Professor Han Ki-hyung, the head of the Academy of East Asian Studies at Sungkyunkwan University, has been working on understanding the modernity of Korean colonialism. While seeking an answer to the question “why is modern Korean literature considered bland?” he particularly concentrated on the impact of Japanese censorship on modern Korean literature. While studying this subject, his question changed to “Can modern Korean literature be considered bland?” Professor Han recently published a book titled the “History of Korean Colonial Literature.”
“Though Japanese censorship may appear as a familiar subject, it has not been thoroughly researched on how it has specifically impacted and damaged Korean literature,” Professor Han told this reporter Monday at his office.
During Japanese imperial rule over Korea, Japan adopted its own systems in Korea, but there were several that were run twofold, particularly laws on media and publication. “Japanese people were subject to post-censorship, while Koreans suffered from pre-censorship,” Professor Han said. “Such discrimination caused profound differences in the freedom of expression and possibilities.”
Japanese writers were permitted to create and publish documents on socialism or pornographic materials because even confiscated books could be distributed in the underground market. On the contrary, Korean writers could not even print out any material, whose contents were forbidden by the authorities.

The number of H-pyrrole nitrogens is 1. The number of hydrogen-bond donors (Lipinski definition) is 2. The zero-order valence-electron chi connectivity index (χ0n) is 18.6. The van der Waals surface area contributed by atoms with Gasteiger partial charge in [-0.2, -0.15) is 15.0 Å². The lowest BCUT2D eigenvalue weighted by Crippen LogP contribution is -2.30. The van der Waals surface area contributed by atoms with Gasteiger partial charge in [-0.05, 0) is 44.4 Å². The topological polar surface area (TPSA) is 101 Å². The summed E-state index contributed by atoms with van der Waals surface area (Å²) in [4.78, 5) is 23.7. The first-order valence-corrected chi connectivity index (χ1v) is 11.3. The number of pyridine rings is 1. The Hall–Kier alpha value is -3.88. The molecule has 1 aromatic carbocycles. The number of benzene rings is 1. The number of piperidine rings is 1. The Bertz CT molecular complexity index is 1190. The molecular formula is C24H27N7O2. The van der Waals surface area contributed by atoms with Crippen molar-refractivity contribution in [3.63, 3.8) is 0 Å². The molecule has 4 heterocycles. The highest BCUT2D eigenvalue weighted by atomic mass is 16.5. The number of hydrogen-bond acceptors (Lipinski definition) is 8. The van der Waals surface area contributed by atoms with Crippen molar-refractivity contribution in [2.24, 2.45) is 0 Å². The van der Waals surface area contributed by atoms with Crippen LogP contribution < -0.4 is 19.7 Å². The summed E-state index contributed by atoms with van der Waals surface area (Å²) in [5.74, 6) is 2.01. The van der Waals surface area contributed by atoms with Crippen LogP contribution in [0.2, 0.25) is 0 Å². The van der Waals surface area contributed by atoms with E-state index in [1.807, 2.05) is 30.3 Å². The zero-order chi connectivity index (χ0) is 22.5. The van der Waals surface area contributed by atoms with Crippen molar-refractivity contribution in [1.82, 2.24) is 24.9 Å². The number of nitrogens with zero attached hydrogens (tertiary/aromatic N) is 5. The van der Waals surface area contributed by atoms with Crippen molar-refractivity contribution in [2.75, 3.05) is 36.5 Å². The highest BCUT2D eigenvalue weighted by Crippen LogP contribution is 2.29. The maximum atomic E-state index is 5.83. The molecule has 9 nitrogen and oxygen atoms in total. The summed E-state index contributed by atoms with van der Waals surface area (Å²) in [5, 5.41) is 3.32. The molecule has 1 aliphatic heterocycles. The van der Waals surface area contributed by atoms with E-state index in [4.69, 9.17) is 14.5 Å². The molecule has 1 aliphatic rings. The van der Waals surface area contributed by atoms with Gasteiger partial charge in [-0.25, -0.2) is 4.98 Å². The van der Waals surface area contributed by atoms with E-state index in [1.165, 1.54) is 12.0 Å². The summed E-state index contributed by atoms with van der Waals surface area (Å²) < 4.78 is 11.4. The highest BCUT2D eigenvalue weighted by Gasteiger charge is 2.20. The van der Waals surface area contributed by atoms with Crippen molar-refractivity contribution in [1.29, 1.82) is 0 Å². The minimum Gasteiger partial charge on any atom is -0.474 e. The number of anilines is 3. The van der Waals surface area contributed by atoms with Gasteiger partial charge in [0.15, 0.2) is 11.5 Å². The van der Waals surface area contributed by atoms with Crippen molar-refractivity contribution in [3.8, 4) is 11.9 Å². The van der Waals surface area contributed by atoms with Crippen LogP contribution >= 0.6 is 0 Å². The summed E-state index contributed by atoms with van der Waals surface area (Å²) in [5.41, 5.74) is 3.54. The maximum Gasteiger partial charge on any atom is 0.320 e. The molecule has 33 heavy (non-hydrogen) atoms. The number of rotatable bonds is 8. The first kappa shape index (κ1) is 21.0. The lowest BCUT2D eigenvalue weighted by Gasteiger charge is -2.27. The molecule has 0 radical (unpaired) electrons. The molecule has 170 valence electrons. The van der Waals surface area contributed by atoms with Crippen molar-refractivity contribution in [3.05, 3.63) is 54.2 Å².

Professor Han, known for his studies on the impact of state power and market on literature, attempted to render a new interpretation on Korean modernity, shedding light on the achievements and efforts of modern Korean authors to overcome Japanese censorship. “In Korean modern literature, there are several fields that are still unknown, including local epic narratives, the mainstream of modern colonial literature,” explained Han.
Korean publications were sieged by Japanese media. Of the top 30 publications sold during in the colonial era, only four, including Dong-A Ilbo, were Korean media. Professor Han stressed that the texts should be scrutinized in light of the extreme pressure the authors and journalists faced at that time. “Korean modernity had been analyzed in the context of English literature theory, post-modernism and even imperialism,” he said. “But it should be interpreted by standards and aesthetic theory based on Korean’s unique historical experience.”
Jong-Yeob JO email@example.com